Death Penalty in America, Legal Studies 485, Spring 2003
· Learn the history of the death penalty in the United States
· Analyze empirical data about the death penalty
· Study U.S. Supreme Court decisions concerning the death penalty
· Consider political and moral arguments about the death penalty
· Develop the reasoning underlying your opinion of the death penalty
· Improve your critical thinking and writing skills
Increase your web browsing skills
Class attendance: Because this course requires the active participation of all members, attendance at all classes is expected and required. If you have any absences, excused or unexcused, you must make up the work promptly (no later than 2 weeks). If you fail to make up the class, your final grade will be lowered by 2.5 points for each missed class.
Missed classes: In order to make up a missed class, you must follow these steps:
1. Do all the reading due on the day of the missed class.
2. Review any class notes which may be posted on the course website. If there are no notes posted, contact a member of your group and get his/her notes.
3. Review the small group discussion questions posted on the course website. Write out the answers.
4. After you have read the material for the missed class, reviewed the class notes, and answered the discussion questions, then come and see me during office hours, Wednesday, 1:30 4:30, and by appointment.
REQUIRED COURSE MATERIALS
Available at Jeffrey Amherst College Store, 26 S. Prospect Street, Amherst:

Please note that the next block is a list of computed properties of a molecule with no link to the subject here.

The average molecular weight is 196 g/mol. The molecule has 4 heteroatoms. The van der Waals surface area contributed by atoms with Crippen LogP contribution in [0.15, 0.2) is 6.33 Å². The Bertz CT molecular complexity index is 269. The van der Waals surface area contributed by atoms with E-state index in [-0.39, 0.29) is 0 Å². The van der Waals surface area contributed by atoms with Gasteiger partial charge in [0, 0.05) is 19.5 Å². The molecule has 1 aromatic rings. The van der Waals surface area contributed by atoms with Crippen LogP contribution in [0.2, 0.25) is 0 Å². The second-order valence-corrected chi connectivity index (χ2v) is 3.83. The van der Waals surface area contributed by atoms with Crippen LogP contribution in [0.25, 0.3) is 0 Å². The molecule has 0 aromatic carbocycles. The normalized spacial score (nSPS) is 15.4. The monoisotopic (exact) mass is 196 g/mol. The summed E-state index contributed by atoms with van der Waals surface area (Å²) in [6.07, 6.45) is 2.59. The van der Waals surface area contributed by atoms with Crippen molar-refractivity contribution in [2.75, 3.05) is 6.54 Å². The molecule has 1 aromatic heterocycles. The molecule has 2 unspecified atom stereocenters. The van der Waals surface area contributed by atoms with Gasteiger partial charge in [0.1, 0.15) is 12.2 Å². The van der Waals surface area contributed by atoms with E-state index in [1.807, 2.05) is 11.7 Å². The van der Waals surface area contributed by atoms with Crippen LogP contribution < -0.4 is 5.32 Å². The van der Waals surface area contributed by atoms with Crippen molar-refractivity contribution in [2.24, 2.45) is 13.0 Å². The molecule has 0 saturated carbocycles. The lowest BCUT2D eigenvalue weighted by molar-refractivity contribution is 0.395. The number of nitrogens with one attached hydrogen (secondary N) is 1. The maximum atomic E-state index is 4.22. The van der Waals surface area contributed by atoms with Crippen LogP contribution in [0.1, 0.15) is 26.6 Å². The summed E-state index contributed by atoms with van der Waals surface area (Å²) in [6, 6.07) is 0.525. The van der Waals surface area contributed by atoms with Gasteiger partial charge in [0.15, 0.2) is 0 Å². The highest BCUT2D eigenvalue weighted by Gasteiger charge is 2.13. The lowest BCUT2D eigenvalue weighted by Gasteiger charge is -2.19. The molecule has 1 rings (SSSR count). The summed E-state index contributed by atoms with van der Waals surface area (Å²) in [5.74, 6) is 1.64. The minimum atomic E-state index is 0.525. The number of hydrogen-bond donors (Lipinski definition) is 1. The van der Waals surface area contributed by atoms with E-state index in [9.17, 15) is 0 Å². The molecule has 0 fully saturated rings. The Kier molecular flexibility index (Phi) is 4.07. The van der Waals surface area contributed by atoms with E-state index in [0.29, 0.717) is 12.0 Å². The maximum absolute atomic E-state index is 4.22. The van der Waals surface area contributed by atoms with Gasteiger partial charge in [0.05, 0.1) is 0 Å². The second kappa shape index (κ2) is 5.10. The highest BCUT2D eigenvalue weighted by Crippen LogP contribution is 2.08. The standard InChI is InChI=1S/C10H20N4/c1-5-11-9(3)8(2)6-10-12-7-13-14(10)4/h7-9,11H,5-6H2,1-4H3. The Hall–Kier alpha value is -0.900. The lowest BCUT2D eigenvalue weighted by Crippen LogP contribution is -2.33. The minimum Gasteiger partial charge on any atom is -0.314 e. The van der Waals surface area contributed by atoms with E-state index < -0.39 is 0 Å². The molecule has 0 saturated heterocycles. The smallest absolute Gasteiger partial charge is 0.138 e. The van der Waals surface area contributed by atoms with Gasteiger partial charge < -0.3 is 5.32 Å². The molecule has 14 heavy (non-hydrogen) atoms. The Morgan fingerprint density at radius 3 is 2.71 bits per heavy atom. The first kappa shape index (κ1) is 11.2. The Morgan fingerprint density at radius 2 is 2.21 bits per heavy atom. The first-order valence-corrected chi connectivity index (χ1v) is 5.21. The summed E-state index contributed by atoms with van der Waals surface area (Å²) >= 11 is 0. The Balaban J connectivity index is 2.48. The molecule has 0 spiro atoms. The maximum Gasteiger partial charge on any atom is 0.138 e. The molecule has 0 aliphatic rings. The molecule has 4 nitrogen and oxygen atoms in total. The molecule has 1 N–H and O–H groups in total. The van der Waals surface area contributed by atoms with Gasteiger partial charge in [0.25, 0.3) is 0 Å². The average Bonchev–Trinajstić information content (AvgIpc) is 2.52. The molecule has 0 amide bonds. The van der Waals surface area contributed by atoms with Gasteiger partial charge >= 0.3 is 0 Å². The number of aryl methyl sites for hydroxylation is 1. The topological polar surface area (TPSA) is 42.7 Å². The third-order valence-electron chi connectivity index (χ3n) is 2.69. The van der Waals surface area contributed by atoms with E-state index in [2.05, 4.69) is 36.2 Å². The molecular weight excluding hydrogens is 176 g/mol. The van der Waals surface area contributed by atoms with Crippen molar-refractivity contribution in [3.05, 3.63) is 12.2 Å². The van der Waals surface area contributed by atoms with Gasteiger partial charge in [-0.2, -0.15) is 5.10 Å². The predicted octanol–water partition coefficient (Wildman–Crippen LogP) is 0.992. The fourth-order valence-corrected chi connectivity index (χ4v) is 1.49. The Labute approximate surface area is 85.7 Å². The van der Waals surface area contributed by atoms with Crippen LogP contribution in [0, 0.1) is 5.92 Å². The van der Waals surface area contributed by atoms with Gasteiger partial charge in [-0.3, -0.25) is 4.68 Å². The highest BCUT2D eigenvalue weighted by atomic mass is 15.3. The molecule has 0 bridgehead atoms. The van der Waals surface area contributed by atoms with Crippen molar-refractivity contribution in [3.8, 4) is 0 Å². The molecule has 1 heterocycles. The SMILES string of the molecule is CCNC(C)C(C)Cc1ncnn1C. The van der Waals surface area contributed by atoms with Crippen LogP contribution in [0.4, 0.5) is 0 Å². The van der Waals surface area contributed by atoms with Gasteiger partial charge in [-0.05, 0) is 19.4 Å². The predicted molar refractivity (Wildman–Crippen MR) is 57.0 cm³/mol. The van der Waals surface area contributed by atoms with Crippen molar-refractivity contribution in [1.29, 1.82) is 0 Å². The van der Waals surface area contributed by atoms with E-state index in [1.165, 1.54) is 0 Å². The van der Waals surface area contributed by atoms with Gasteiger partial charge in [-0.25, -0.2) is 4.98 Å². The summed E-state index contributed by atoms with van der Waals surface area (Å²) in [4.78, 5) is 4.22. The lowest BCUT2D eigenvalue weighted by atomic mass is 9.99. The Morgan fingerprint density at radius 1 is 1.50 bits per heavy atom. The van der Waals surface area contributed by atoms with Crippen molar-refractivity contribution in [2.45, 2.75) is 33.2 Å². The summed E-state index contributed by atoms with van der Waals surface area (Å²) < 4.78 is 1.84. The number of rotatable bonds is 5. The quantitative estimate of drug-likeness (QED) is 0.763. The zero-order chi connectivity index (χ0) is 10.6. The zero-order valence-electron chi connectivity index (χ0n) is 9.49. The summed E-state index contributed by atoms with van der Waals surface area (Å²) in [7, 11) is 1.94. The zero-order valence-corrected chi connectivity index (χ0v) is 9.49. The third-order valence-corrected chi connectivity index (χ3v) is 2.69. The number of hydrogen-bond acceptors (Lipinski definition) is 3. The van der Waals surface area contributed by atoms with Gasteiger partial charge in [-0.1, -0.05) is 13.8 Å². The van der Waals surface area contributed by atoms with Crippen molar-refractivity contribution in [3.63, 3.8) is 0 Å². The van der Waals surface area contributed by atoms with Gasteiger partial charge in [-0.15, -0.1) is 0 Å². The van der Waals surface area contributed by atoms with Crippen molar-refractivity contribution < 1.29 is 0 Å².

The Death Penalty in America: Current Controversies, Hugo Adam Bedau, ed., New York: Oxford, 1998
Dead Man Walking: An Eyewitness Account of the
Death Penalty in the United States, Helen Prejean, New York:
Random House, 1994
Available at CopyCat Print Shop (next to Bertuccis)
Your grade will be determined as follows:
10% Class participation
05% Internet assignments
60% Three review essays (20% each) March 4, April 1, April 29
25% Final essay, due May 19
Class participation. Class participation is based on attendance, evidence of preparation, and participation in small and large group discussion.
Internet assignments. There is an abundance of factual information as well as propaganda about the death penalty on the Internet. Each week, you will explore one or two websites. At the end of each section of the course, you will write a two-page review of the websites. These reviews are due on Feb. 27, March 27, and May 13.
Review essays: The three review essays give you the opportunity to organize and synthesize information on discrete topics that we will be studying in some depth:
Due March 4 An Overview: Whos on death row, What does the public want, and Is the death penalty a deterrent?
Due April 1 Death Penalty Jurisprudence
Due April 29
Systemic Problems in the Administration of
Final essay: The final essay, Death Penalty in America, brings together everything you have read, discussed, and thought about over the course of the semester. It is a presentation of your views on the death penalty and the justifications for your position. It is due on May 19.
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